|Back to article|
Tendon repair is surgery to repair damaged or torn tendons.
Repair of tendon
Tendon repair can be performed using:
The surgeon makes a cut on the skin over the injured tendon. The damaged or torn ends of the tendon are sewn together.
If the tendon has been severely injured, a tendon graft may be needed.
If the tendon damage is too severe, the repair and reconstruction may have to be done at different times.
The surgeon will perform one operation to repair part of the injury, and then allow the hand to heal for a few weeks. Another surgery will be later done to complete the reconstruction and repair the tendon.
Why the Procedure Is Performed
The goal of tendon repair is to bring back normal function of joints or surrounding tissues following a tendon laceration.
Risks for any anesthesia include:
Risks for any surgery include:
Additional risks for tendon repair surgery include:
After the Procedure
Tendon repairs can often be done in an outpatient setting. Hospital stays, if any, are short.
Healing may take 6 - 12 weeks. During that time the injured part may need to be kept still in a splint or cast. Typically, movement is returned gradually with therapy to protect the tendon as it heals.
Treatment after surgery is often needed to minimize scar tissue and maximize the use of the injured area.
Most tendon repairs are successful with proper physical therapy, resulting in functional joint use.
Sokolove PE. Extensor and flexor tendon injuries in the hand, wrist, and foot. In: Roberts JR, Hedges JR, eds. Clinical Procedures in Emergency Medicine. 5th ed. Philadelphia, Pa: Saunders Elsevier; 2009:chap 48.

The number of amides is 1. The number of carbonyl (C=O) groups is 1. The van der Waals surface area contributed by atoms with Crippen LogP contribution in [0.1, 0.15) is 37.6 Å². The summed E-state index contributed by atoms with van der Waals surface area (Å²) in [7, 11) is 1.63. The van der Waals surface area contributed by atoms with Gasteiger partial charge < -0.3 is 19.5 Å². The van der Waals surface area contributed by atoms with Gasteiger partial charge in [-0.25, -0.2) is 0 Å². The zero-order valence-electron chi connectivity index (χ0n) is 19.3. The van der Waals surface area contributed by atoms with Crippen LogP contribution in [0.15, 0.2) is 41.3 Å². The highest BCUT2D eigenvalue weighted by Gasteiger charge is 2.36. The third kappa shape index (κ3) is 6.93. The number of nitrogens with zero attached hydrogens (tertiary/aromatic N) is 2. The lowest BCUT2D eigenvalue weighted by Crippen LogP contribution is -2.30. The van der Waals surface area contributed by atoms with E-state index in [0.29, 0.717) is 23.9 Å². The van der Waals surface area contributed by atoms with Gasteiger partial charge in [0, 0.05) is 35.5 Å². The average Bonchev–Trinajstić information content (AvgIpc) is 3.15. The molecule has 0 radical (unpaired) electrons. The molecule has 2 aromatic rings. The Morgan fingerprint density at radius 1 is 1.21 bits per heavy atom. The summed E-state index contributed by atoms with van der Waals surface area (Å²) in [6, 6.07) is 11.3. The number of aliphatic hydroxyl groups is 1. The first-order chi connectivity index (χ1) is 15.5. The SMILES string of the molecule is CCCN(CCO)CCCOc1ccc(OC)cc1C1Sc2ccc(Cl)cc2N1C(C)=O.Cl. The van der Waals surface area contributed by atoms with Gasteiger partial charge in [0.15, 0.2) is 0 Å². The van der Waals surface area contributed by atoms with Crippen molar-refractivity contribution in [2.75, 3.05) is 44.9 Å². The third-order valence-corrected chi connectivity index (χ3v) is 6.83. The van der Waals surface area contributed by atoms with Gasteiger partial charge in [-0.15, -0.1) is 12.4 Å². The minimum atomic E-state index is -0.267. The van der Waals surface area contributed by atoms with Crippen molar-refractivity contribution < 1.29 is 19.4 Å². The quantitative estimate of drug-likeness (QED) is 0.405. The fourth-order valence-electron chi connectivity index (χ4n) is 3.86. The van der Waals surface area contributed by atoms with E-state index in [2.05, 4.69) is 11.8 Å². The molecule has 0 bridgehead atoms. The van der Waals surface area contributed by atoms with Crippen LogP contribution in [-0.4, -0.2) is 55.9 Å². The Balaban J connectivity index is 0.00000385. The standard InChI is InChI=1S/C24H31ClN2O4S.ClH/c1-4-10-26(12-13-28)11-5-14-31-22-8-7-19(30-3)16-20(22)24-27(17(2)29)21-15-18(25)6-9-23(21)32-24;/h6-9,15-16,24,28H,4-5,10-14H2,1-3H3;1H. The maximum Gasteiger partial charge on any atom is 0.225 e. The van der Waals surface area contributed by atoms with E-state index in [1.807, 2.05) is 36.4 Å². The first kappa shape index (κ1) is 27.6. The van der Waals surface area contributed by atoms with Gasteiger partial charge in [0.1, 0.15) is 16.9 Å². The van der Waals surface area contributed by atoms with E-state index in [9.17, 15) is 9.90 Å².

Reviewed by:Linda J. Vorvick, MD, Medical Director and Director of Didactic Curriculum, MEDEX Northwest Division of Physician Assistant Studies, Department of Family Medicine, UW Medicine, School of Medicine, University of Washington. C. Benjamin Ma, MD, Assistant Professor, Chief, Sports Medicine and Shoulder Service, UCSF Department of Orthopaedic Surgery. Also reviewed by David Zieve, MD, MHA, Medical Director, A.D.A.M. Health Solutions, Ebix, Inc.
A.D.A.M., Inc. is accredited by URAC, also known as the American Accreditation HealthCare Commission (www.urac.org). URAC'saccreditation program is an independent audit to verify that A.D.A.M. follows rigorousstandards of quality and accountability. A.D.A.M. is among the first to achieve this important distinction for online health information andservices. Learn more about A.D.A.M.'s editorialpolicy, editorialprocess, and privacypolicy. A.D.A.M. is also a founding member of Hi-Ethics and subscribes to the principles of the Health on the Net Foundation (www.hon.ch.)
The information provided herein should not be used during any medical emergency or for the diagnosis or treatmentof any medical condition. A licensed medical professional should be consulted for diagnosis and treatment of any and all medical conditions.Call 911 for all medical emergencies. Links to other sites are provided for information only -- they do not constitute endorsements of those other sites. © 2013 A.D.A.M., Inc. Any duplication ordistribution of the information contained herein is strictly prohibited.